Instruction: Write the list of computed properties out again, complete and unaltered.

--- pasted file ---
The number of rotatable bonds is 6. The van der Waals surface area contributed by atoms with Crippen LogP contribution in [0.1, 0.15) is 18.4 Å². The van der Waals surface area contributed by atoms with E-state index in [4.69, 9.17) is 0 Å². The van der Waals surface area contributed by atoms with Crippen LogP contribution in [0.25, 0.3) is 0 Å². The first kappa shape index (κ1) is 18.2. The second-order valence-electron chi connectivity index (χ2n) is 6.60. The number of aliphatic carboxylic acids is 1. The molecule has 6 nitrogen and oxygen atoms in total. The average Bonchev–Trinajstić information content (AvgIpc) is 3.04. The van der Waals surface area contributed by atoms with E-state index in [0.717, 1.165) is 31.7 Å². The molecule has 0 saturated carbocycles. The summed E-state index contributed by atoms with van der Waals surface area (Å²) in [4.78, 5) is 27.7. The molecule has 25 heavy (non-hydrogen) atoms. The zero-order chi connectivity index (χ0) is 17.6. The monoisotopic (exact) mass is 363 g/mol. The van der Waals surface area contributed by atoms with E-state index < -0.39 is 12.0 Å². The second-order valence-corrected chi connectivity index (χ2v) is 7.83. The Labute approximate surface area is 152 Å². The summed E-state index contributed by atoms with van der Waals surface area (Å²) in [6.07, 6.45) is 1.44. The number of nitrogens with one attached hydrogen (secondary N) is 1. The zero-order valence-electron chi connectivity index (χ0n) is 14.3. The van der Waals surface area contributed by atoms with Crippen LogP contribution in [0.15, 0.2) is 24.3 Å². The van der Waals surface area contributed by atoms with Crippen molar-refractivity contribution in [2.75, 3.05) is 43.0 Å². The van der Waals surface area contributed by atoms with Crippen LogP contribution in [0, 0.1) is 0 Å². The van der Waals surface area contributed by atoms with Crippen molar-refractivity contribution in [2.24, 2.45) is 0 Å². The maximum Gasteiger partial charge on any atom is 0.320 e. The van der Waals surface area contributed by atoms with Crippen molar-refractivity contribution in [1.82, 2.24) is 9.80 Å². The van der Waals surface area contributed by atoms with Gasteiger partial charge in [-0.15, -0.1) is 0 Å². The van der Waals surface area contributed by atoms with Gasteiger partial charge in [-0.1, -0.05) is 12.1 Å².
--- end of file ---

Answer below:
The number of rotatable bonds is 6. The van der Waals surface area contributed by atoms with Crippen LogP contribution in [0.1, 0.15) is 18.4 Å². The van der Waals surface area contributed by atoms with E-state index in [4.69, 9.17) is 0 Å². The van der Waals surface area contributed by atoms with Crippen LogP contribution in [0.25, 0.3) is 0 Å². The first kappa shape index (κ1) is 18.2. The second-order valence-electron chi connectivity index (χ2n) is 6.60. The number of aliphatic carboxylic acids is 1. The molecule has 6 nitrogen and oxygen atoms in total. The average Bonchev–Trinajstić information content (AvgIpc) is 3.04. The van der Waals surface area contributed by atoms with E-state index in [0.717, 1.165) is 31.7 Å². The molecule has 0 saturated carbocycles. The summed E-state index contributed by atoms with van der Waals surface area (Å²) in [4.78, 5) is 27.7. The molecule has 25 heavy (non-hydrogen) atoms. The zero-order chi connectivity index (χ0) is 17.6. The monoisotopic (exact) mass is 363 g/mol. The van der Waals surface area contributed by atoms with E-state index < -0.39 is 12.0 Å². The second-order valence-corrected chi connectivity index (χ2v) is 7.83. The Labute approximate surface area is 152 Å². The summed E-state index contributed by atoms with van der Waals surface area (Å²) in [6.07, 6.45) is 1.44. The number of nitrogens with one attached hydrogen (secondary N) is 1. The zero-order valence-electron chi connectivity index (χ0n) is 14.3. The van der Waals surface area contributed by atoms with Crippen LogP contribution in [0.15, 0.2) is 24.3 Å². The van der Waals surface area contributed by atoms with Crippen molar-refractivity contribution in [2.75, 3.05) is 43.0 Å². The van der Waals surface area contributed by atoms with Crippen LogP contribution in [0, 0.1) is 0 Å². The van der Waals surface area contributed by atoms with Crippen molar-refractivity contribution in [2.24, 2.45) is 0 Å². The maximum Gasteiger partial charge on any atom is 0.320 e. The van der Waals surface area contributed by atoms with Crippen molar-refractivity contribution in [1.82, 2.24) is 9.80 Å². The van der Waals surface area contributed by atoms with Gasteiger partial charge in [-0.15, -0.1) is 0 Å². The van der Waals surface area contributed by atoms with Gasteiger partial charge in [-0.1, -0.05) is 12.1 Å².